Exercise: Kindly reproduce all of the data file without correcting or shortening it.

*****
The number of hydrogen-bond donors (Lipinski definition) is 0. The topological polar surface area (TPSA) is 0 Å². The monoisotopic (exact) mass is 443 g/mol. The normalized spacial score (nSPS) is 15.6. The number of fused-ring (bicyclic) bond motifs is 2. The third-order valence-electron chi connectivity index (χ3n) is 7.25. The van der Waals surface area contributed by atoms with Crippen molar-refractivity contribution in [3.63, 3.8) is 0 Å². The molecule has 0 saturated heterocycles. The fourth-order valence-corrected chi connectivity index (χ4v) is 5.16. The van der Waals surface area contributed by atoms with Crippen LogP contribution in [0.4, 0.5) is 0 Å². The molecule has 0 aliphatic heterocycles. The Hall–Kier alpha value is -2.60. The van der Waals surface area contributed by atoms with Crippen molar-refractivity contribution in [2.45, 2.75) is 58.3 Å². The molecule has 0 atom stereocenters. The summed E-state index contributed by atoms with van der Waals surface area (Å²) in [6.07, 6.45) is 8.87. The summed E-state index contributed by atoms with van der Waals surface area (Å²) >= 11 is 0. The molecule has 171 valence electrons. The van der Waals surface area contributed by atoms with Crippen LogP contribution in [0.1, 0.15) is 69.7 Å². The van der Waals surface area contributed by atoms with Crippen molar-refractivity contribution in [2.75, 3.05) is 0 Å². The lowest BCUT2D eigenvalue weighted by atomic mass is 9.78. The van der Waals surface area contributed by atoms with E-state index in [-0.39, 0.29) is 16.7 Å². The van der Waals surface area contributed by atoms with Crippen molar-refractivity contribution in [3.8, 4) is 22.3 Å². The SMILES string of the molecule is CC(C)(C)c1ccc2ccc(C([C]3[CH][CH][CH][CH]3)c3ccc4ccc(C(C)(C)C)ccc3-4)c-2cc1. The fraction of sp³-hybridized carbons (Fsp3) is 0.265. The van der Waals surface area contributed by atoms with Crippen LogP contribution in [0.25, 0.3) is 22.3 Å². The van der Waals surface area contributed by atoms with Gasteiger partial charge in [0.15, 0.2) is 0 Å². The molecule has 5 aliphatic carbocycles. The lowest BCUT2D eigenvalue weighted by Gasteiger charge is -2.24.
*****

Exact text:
The number of hydrogen-bond donors (Lipinski definition) is 0. The topological polar surface area (TPSA) is 0 Å². The monoisotopic (exact) mass is 443 g/mol. The normalized spacial score (nSPS) is 15.6. The number of fused-ring (bicyclic) bond motifs is 2. The third-order valence-electron chi connectivity index (χ3n) is 7.25. The van der Waals surface area contributed by atoms with Crippen molar-refractivity contribution in [3.63, 3.8) is 0 Å². The molecule has 0 saturated heterocycles. The fourth-order valence-corrected chi connectivity index (χ4v) is 5.16. The van der Waals surface area contributed by atoms with Crippen LogP contribution in [0.4, 0.5) is 0 Å². The molecule has 0 aliphatic heterocycles. The Hall–Kier alpha value is -2.60. The van der Waals surface area contributed by atoms with Crippen molar-refractivity contribution in [2.45, 2.75) is 58.3 Å². The molecule has 0 atom stereocenters. The summed E-state index contributed by atoms with van der Waals surface area (Å²) in [6.07, 6.45) is 8.87. The summed E-state index contributed by atoms with van der Waals surface area (Å²) >= 11 is 0. The molecule has 171 valence electrons. The van der Waals surface area contributed by atoms with Crippen LogP contribution in [0.1, 0.15) is 69.7 Å². The van der Waals surface area contributed by atoms with Crippen molar-refractivity contribution in [2.75, 3.05) is 0 Å². The lowest BCUT2D eigenvalue weighted by atomic mass is 9.78. The van der Waals surface area contributed by atoms with E-state index in [-0.39, 0.29) is 16.7 Å². The van der Waals surface area contributed by atoms with Crippen molar-refractivity contribution in [3.8, 4) is 22.3 Å². The SMILES string of the molecule is CC(C)(C)c1ccc2ccc(C([C]3[CH][CH][CH][CH]3)c3ccc4ccc(C(C)(C)C)ccc3-4)c-2cc1. The fraction of sp³-hybridized carbons (Fsp3) is 0.265. The van der Waals surface area contributed by atoms with Crippen LogP contribution in [0.25, 0.3) is 22.3 Å². The van der Waals surface area contributed by atoms with Gasteiger partial charge in [0.15, 0.2) is 0 Å². The molecule has 5 aliphatic carbocycles. The lowest BCUT2D eigenvalue weighted by Gasteiger charge is -2.24.